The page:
The students were part of Rio Salado’s Adults Achieving a College Education (AACE) program, which is designed to help students prepare for the GED® test while transitioning into college life, by taking college-level coursework and preparatory classes that help them acquire valuable skills they can use in the workplace and in school.
“This was a very informative and an empowering experience,” said Director of Rio Salado's AACE and College Bridge Pathways Workplace Education program Kate Packer, who arranged for the tour of the Arizona Capitol museum and Legislature.
“The tour was intended to give students a glimpse into our state’s rich history and how government works at the local level,” said Packer. “It truly became so much more for us, when we became a topic of discussion for the House of Representatives.”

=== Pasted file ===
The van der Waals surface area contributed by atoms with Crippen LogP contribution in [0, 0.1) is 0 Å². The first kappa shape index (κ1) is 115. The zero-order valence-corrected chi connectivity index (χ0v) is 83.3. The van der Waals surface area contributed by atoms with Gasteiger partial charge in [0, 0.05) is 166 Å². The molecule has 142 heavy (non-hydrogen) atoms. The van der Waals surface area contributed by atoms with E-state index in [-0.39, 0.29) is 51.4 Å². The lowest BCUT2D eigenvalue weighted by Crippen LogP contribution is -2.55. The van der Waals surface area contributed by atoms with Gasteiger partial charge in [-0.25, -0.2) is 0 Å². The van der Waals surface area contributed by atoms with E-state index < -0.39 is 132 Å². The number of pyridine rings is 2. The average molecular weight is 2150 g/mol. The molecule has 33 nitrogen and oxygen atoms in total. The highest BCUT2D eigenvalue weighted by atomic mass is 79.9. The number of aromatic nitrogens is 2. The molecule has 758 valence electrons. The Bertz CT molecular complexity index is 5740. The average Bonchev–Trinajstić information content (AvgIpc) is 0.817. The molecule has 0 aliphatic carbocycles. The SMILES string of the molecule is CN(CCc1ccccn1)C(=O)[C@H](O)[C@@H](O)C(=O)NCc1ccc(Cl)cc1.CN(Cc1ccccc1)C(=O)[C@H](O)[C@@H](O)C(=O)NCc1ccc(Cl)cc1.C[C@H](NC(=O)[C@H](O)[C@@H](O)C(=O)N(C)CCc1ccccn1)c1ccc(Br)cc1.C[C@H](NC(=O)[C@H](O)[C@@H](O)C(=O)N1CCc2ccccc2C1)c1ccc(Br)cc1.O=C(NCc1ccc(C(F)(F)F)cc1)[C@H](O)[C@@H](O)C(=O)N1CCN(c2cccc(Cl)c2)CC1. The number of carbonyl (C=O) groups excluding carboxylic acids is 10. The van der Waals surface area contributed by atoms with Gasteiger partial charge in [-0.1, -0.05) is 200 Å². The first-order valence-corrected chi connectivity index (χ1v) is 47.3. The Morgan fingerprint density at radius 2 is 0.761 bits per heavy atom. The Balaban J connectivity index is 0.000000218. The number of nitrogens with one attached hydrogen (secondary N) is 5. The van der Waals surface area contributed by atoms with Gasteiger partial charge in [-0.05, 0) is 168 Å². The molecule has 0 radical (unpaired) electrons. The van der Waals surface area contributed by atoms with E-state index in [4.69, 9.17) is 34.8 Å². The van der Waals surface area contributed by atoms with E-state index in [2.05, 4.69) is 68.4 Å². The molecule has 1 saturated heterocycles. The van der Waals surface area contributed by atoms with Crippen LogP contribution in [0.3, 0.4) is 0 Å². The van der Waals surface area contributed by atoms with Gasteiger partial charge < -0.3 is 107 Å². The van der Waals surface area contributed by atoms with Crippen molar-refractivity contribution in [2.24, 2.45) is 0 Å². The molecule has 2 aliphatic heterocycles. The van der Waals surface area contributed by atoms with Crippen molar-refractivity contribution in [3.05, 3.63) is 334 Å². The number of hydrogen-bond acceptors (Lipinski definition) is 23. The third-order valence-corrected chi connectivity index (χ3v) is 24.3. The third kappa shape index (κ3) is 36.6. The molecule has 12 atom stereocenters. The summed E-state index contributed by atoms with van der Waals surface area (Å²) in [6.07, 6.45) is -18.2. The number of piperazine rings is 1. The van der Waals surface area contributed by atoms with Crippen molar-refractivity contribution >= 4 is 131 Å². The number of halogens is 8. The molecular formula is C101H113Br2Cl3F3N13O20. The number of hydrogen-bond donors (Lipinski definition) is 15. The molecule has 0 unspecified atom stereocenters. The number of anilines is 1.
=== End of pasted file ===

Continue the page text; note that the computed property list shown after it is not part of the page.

“I can’t begin to tell you what this meant for the students, and for me,” said Packer. “Many of the students are the first generation in their families to attend college and had to go through a lot of effort to get to this point, so to have that acknowledged by the Legislature gave all of us a deep sense of accomplishment and a renewed sense of purpose.”Representative Cardenas also took the time to meet with students and take part in group photos.
“We make it a point to encourage civic participation among AACE students and this is just one way to help students become inspired,” said Packer.
Rio Salado AACE is a scholarship-based college and career preparation program for adults 16-years-of-age or older, who are ready to commit to completing a degree, certificate or workforce training program. To learn more visit this web page.